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One Skill to Future-Proof Your Career

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Many managers would do well to quit their MBA program, (and quit Management by Bossing Around) to focus on their relationship skills. Maybe that manager is you.

But I’m not a people person!

Society is in a transition phase in terms of how relationships are valued in the workplace. The percentage of workers who come from the traditional “business is business” mindset is still large. However, as they approach retirement age the next generation is stepping forward, and the pace of change will accelerate.

The future of work will center on the fluid workforce. This fluid workforce consists of teams and individuals who can come together rapidly, build trust, enable information sharing, and collaborate to deliver a successful result.

Yes, technology plays a major role in team communication, but the more things change, the more things stay the same. Business is personal. If you believe your company or career can rely on technology to minimize the importance of relationships, you’re in for a future shock.

Colleagues or friends?

In today’s hyper-connected world it’s increasingly difficult to differentiate between “friends” and “colleagues.”

My question is, Why differentiate?

We spend more than forty percent of our time with work colleagues. From studies on the human brain we know that our instinct is to put up defenses with people we don’t know—unless of course they seem “like us.” But in the global workplace this tribal attitude will only hold us back.

Building relationships and connections quickly, and paying attention to how we bond so that everyone is included, is crucial to future-proof your career.

I wrote about the importance of business relationships extensively in my first book Cultivate. The Power of Winning Relationships. In researching our new book The Future-Proof Workplace, Dr. Linda Sharkey and I identified Relationships as one of the six critical factors of change transforming the workplace.

Increasingly, the workplace consists of the traditional employee, as well as contractors and independent consultants. In many organizations independent workers are still kept at arm’s length. Training, social events, and access to information are usually unavailable to the flexible worker. The result is a segment of “have-nots” and potential “will nots.”

With predictions showing that more than 40% of the workforce is likely to be an independent worker by 2020 the ability to quickly form respectful, enjoyable, and productive workplace relationships is a key for career survival.

A freelancer may only work with you for a certain project cycle and then move on to another opportunity. But keeping the relationship, regardless of where the person goes, is essential.

In the 21st Century, who you know and what you know is much more important than the formal role you play.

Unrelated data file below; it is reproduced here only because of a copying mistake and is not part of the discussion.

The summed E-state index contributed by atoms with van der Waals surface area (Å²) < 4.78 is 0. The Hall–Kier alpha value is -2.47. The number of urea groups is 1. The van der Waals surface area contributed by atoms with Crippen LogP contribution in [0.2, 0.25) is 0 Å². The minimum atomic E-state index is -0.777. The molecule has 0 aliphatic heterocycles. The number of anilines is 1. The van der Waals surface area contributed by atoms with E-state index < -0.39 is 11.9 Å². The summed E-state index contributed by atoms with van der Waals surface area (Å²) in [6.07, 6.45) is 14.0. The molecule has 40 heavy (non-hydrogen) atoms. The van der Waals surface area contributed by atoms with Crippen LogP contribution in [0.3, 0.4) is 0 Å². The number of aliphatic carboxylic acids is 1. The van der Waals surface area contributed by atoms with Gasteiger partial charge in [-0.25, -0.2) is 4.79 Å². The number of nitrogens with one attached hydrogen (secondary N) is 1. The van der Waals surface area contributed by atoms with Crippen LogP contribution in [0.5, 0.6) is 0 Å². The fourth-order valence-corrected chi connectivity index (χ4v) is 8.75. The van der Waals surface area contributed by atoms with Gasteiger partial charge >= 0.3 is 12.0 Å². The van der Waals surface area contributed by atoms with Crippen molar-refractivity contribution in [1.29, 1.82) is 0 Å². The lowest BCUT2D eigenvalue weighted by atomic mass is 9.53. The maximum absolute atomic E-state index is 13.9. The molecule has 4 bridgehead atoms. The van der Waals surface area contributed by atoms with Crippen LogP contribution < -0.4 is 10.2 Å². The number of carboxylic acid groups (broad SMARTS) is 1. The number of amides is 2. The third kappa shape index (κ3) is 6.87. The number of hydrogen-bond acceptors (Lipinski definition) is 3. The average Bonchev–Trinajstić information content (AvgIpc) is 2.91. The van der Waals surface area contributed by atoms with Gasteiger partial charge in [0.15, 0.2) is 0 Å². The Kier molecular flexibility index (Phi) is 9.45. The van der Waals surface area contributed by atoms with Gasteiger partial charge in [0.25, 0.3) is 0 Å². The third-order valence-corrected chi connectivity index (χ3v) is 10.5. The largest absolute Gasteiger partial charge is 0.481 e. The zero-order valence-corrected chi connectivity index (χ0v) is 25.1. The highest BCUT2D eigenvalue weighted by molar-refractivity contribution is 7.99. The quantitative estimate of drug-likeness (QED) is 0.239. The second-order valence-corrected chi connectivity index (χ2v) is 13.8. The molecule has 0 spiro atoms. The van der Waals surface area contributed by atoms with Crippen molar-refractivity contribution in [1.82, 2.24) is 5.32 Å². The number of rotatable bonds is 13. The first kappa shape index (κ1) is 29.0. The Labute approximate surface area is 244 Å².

Relationship with our network

Collecting “likes” and random endorsements is not networking. While worn as a badge of honor, simply having a large number of connections is not the same as having an effective network.

Lynda Gratton, Professor at London Business School, says this brilliantly: in the future we will all need to “stand out from the crowd while at the same time being part of the crowd or, at least, the wise crowd.”

She goes on to describe a future where we will all need to be able to stand out with mastery and skills while simultaneously becoming part of a collection of other masters who together create value. A failure to do so will likely result in us being on our own, isolated and competing with thousands of others, with no possibility of leveraging what a crowd brings.

In the past, career success was traditionally achieved through personal drive, ambition, and skill. More and more, success will be achieved through the subtle but high-value combination of mastery and connectivity.

Connect or be Disconnected

In the “new work order” recruiting is both digital and social, personal and impersonal. It’s not only who we know that’s important, it’s who knows us. And who can find us that will be a key determinant of our future success.

Here’s the harsh reality: you must intentionally connect or risk becoming disconnected.

Increased connectivity means we can share work and simplify our approaches. The relationships we build with others is how we avoid becoming isolated, fragmented, and at worst obsolete.

Most of all, we must recognize that we have no excuse for not enjoying the kind of working relationships we aspire to.

Every person can learn to cultivate winning relationships at work—even if you don’t think you’re a people person.

For your company:

  • Have you relied on technology and the latest gadget instead of nurturing personal relationships?
  • Have you looked at your policies and practices to see which are helping to build relationship or which are continuing to maintain the tribal “them and us” attitudes of the past?

For your career:

  • As you consider the tasks you’re working on right now, how can you take a more relationship-oriented approach to your work?
  • Which workplace relationships are stressing you? What proactive steps can you take to improve those relationships?

Other articles you may be interested in:

Morag Barrett
Morag Barrett is the author of the bestselling book, Cultivate, and co-author of The Future-Proof Workplace (Wiley). She is also the founder and CEO of SkyeTeam, an international HR and leadership development company. Originally from the UK, she has worked with more than 3,000 leaders in twenty countries on four continents.

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